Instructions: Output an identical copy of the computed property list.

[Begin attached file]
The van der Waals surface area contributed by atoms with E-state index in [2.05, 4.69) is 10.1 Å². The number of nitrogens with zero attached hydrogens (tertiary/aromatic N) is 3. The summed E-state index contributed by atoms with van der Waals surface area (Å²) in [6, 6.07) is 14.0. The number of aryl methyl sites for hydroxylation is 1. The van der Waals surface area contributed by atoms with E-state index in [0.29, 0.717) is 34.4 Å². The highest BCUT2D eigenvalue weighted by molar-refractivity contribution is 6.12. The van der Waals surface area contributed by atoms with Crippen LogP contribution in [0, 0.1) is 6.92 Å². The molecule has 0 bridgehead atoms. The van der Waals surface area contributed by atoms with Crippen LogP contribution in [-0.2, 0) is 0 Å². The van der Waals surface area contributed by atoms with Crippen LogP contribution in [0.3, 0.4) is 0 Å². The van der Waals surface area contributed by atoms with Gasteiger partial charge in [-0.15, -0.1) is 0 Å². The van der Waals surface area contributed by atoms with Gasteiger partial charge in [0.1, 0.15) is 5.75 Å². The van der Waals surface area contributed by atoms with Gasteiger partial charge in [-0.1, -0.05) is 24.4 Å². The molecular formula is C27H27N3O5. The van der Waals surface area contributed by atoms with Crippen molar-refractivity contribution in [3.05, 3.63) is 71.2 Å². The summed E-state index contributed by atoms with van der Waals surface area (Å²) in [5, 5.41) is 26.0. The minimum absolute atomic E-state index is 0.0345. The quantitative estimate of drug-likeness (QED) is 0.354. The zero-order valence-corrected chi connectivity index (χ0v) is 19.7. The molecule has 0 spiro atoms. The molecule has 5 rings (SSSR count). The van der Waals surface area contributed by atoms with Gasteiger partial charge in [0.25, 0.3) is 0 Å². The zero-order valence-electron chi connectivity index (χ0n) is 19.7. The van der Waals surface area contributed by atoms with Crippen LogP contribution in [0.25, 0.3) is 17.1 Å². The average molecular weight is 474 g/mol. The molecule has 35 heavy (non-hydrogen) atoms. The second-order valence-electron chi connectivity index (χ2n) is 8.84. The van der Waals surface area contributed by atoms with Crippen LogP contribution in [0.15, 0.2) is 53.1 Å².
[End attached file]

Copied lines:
The van der Waals surface area contributed by atoms with E-state index in [2.05, 4.69) is 10.1 Å². The number of nitrogens with zero attached hydrogens (tertiary/aromatic N) is 3. The summed E-state index contributed by atoms with van der Waals surface area (Å²) in [6, 6.07) is 14.0. The number of aryl methyl sites for hydroxylation is 1. The van der Waals surface area contributed by atoms with E-state index in [0.29, 0.717) is 34.4 Å². The highest BCUT2D eigenvalue weighted by molar-refractivity contribution is 6.12. The van der Waals surface area contributed by atoms with Crippen LogP contribution in [0, 0.1) is 6.92 Å². The molecule has 0 bridgehead atoms. The van der Waals surface area contributed by atoms with Crippen LogP contribution in [-0.2, 0) is 0 Å². The van der Waals surface area contributed by atoms with Crippen LogP contribution in [0.3, 0.4) is 0 Å². The van der Waals surface area contributed by atoms with Gasteiger partial charge in [-0.15, -0.1) is 0 Å². The van der Waals surface area contributed by atoms with Gasteiger partial charge in [0.1, 0.15) is 5.75 Å². The van der Waals surface area contributed by atoms with Gasteiger partial charge in [-0.1, -0.05) is 24.4 Å². The molecular formula is C27H27N3O5. The van der Waals surface area contributed by atoms with Crippen molar-refractivity contribution in [3.05, 3.63) is 71.2 Å². The summed E-state index contributed by atoms with van der Waals surface area (Å²) in [5, 5.41) is 26.0. The minimum absolute atomic E-state index is 0.0345. The quantitative estimate of drug-likeness (QED) is 0.354. The zero-order valence-corrected chi connectivity index (χ0v) is 19.7. The molecule has 0 spiro atoms. The molecule has 5 rings (SSSR count). The van der Waals surface area contributed by atoms with Gasteiger partial charge in [0.25, 0.3) is 0 Å². The zero-order valence-electron chi connectivity index (χ0n) is 19.7. The van der Waals surface area contributed by atoms with Crippen LogP contribution in [0.25, 0.3) is 17.1 Å². The average molecular weight is 474 g/mol. The molecule has 35 heavy (non-hydrogen) atoms. The second-order valence-electron chi connectivity index (χ2n) is 8.84. The van der Waals surface area contributed by atoms with Crippen LogP contribution in [0.15, 0.2) is 53.1 Å².